A report on Influenza

Influenza virus, magnified approximately 100,000 times
Symptoms of influenza, with fever and cough the most common symptoms
Influenza virus nomenclature (for a Fujian flu virus)
Structure of the influenza virion. The hemagglutinin (HA) and neuraminidase (NA) proteins are shown on the surface of the particle. The viral RNAs that make up the genome are shown as red coils inside the particle and bound to ribonucleoproteins (RNP).
Host cell invasion and replication by the influenza virus
Antigenic shift, or reassortment, can result in novel and highly pathogenic strains of human influenza.
How the different sites of infection (shown in red) of H1N1 and H5N1 influences their transmission and lethality
Giving an influenza vaccination
X-ray of 29-year-old person with H1N1
Influenza mortality in symptomatic cases in the US for the 2018/2019 season.
Seasonal risk areas for influenza: November–April (blue), April–November (red), and year-round (yellow)
The main types of influenza viruses in humans. Solid squares show the appearance of a new strain, causing recurring influenza pandemics. Broken lines indicate uncertain strain identifications.
The difference between the influenza mortality age distributions of the 1918 epidemic and normal epidemics. Deaths per 100,000 persons in each age group, United States, for the interpandemic years 1911–1917 (dashed line) and the pandemic year 1918 (solid line).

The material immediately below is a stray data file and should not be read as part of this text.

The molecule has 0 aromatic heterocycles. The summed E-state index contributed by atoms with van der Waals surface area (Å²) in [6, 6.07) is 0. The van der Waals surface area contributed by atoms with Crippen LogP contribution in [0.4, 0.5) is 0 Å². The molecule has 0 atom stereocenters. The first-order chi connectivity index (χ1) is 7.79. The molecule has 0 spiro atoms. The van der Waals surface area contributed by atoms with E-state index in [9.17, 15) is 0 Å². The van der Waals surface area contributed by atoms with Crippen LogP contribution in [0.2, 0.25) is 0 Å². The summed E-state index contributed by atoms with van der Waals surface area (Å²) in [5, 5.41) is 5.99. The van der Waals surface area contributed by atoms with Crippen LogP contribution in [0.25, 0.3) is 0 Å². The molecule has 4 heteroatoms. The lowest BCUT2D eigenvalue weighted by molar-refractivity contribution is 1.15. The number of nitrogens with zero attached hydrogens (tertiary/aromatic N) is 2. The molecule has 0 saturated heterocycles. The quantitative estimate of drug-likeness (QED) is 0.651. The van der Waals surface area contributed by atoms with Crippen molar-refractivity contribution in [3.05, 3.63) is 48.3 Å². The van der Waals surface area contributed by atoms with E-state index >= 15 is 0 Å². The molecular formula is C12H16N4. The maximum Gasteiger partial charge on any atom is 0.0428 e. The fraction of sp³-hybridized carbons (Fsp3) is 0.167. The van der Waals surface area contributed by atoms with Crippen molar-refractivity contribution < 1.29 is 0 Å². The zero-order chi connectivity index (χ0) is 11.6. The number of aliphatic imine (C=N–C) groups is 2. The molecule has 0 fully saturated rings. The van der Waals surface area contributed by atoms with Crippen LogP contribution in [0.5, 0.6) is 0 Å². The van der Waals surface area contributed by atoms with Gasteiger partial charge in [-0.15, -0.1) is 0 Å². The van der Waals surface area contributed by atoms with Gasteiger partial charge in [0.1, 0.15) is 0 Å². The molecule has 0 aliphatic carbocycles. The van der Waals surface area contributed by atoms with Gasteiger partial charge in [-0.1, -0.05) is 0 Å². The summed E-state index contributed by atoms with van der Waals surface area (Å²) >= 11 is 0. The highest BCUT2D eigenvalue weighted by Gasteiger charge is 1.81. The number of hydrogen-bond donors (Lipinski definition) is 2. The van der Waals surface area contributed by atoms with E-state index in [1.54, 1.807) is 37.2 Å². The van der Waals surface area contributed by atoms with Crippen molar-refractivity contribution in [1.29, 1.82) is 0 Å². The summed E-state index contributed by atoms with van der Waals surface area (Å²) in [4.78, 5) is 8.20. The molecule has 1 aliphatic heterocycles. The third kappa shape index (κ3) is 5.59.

Thermal imaging camera and screen, photographed in an airport terminal in Greece during the 2009 flu pandemic. Thermal imaging can detect elevated body temperature, one of the signs of swine flu.
Professional examining a laboratory-grown reconstruction of the 1918 Spanish flu virus in a biosafety level 3 environment
Chinese inspectors checking airline passengers for fevers, a common symptom of swine flu

Infectious disease caused by influenza viruses.

- Influenza
Influenza virus, magnified approximately 100,000 times

49 related topics with Alpha

Overall

Diagram of influenza nomenclature

Influenza A virus

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Diagram of influenza nomenclature
A transmission electron micrograph (TEM) of the reconstructed 1918 pandemic influenza virus. The bottom structure represents membrane debris from the cells used to amplify the virus. Pictured are the 'elliptical' particles representing the smallest particles produced by influenza virus. Purification techniques often deform the particles without proper fixation protocols, leading to 'spherical' appearance. Filamentous or intermediate sized particles simply extend along the long axis on the opposite side of the genome segments.
Influenza A virus structure
Influenza A virus replication cycle
Timeline of flu pandemics and epidemics caused by influenza A virus
Genetic evolution of human and swine influenza viruses, 1918–2009

Influenza A virus (IAV) causes influenza in birds and some mammals, and is the only species of the genus Alphainfluenzavirus of the virus family Orthomyxoviridae.

Soldiers march in front of the Pomona College Carnegie Library during the Spanish flu pandemic in 1918, all garbed in uniforms and face masks.

Influenza A virus subtype H1N1

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Subtype of Influenza A virus.

Subtype of Influenza A virus.